Think probabilistically. Investing is an activity where “you must constantly consider the probabilities of various outcomes.” This involves constantly striving to find where “the price for an asset misrepresents either the probabilities or the outcomes.”
Update your views effectively. “Most people prefer to maintain beliefs over time, even when facts reveal their beliefs to be wrong.”
Beware of behavioral biases. “Great investors are those who are generally less affected by cognitive bias than the general population.”
Know the difference between information and influence. “Investing is an inherently social exercise. As a result, prices can go from being a source of information to a source of influence.”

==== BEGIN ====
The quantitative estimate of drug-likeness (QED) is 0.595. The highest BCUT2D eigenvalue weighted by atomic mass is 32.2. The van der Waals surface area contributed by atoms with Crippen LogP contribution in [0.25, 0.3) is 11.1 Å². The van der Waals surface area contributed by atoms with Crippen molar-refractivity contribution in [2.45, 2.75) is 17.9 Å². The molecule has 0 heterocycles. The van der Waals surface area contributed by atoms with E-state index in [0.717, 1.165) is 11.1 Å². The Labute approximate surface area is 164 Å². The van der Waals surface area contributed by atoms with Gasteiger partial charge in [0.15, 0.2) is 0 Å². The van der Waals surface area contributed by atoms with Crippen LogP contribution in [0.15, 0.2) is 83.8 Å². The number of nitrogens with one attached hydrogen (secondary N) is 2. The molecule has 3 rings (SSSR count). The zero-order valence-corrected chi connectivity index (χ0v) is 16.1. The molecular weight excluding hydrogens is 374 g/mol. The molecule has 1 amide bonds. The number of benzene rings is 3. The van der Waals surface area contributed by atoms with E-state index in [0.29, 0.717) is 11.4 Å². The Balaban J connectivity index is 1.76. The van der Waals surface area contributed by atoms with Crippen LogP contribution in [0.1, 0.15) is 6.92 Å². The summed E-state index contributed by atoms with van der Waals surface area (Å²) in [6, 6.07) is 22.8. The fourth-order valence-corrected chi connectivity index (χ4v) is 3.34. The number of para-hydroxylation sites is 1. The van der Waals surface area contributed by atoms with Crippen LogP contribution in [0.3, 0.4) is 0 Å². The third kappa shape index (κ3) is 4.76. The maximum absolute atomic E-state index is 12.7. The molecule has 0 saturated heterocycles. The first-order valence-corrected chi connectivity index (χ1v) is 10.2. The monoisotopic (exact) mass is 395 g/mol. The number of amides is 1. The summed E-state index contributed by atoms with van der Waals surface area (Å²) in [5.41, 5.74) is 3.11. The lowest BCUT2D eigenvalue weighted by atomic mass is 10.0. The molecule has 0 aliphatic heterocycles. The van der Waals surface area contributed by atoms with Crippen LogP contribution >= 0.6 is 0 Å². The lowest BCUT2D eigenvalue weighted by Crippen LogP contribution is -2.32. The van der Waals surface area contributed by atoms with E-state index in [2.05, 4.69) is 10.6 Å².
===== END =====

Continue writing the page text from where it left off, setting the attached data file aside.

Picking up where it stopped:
Focus on position sizing. Proper portfolio construction involves determining the best policy regarding what positions to take and the size of those positions.
Then read more. Mauboussin quotes Berkshire Hathaway’s Charlie Munger as saying, “In my whole life, I have known no wise people (over a broad subject matter area) who didn’t read all the time—none, zero.”
This article was republished with permission from Validea.